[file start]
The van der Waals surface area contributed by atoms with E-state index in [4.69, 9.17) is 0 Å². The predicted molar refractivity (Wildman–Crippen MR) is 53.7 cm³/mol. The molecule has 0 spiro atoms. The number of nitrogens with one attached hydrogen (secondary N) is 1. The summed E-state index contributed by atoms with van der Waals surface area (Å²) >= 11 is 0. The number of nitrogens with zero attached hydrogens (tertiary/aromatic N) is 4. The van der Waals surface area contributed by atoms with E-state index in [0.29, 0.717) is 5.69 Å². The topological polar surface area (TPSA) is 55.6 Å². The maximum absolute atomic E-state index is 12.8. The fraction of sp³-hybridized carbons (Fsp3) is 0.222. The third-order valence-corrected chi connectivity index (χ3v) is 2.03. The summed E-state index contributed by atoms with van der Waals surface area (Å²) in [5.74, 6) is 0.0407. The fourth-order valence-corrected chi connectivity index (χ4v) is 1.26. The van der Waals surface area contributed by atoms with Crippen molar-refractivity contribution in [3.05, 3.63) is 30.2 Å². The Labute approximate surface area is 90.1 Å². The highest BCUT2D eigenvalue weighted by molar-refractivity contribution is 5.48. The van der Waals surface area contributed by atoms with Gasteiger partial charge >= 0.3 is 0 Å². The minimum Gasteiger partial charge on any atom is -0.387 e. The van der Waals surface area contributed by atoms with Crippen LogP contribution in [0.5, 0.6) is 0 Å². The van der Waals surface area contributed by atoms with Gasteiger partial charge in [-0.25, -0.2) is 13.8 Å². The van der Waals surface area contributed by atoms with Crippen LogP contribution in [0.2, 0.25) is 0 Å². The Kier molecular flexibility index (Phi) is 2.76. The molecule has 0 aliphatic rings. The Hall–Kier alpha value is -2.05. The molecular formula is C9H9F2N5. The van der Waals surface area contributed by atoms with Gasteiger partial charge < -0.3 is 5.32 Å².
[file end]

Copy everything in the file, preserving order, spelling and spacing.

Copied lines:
The van der Waals surface area contributed by atoms with E-state index in [4.69, 9.17) is 0 Å². The predicted molar refractivity (Wildman–Crippen MR) is 53.7 cm³/mol. The molecule has 0 spiro atoms. The number of nitrogens with one attached hydrogen (secondary N) is 1. The summed E-state index contributed by atoms with van der Waals surface area (Å²) >= 11 is 0. The number of nitrogens with zero attached hydrogens (tertiary/aromatic N) is 4. The van der Waals surface area contributed by atoms with E-state index in [0.29, 0.717) is 5.69 Å². The topological polar surface area (TPSA) is 55.6 Å². The maximum absolute atomic E-state index is 12.8. The fraction of sp³-hybridized carbons (Fsp3) is 0.222. The third-order valence-corrected chi connectivity index (χ3v) is 2.03. The summed E-state index contributed by atoms with van der Waals surface area (Å²) in [5.74, 6) is 0.0407. The fourth-order valence-corrected chi connectivity index (χ4v) is 1.26. The van der Waals surface area contributed by atoms with Crippen molar-refractivity contribution in [3.05, 3.63) is 30.2 Å². The Labute approximate surface area is 90.1 Å². The highest BCUT2D eigenvalue weighted by molar-refractivity contribution is 5.48. The van der Waals surface area contributed by atoms with Gasteiger partial charge >= 0.3 is 0 Å². The minimum Gasteiger partial charge on any atom is -0.387 e. The van der Waals surface area contributed by atoms with Crippen LogP contribution in [0.5, 0.6) is 0 Å². The van der Waals surface area contributed by atoms with Gasteiger partial charge in [-0.25, -0.2) is 13.8 Å². The van der Waals surface area contributed by atoms with Crippen LogP contribution in [0.2, 0.25) is 0 Å². The Kier molecular flexibility index (Phi) is 2.76. The molecule has 0 aliphatic rings. The Hall–Kier alpha value is -2.05. The molecular formula is C9H9F2N5. The van der Waals surface area contributed by atoms with Gasteiger partial charge < -0.3 is 5.32 Å².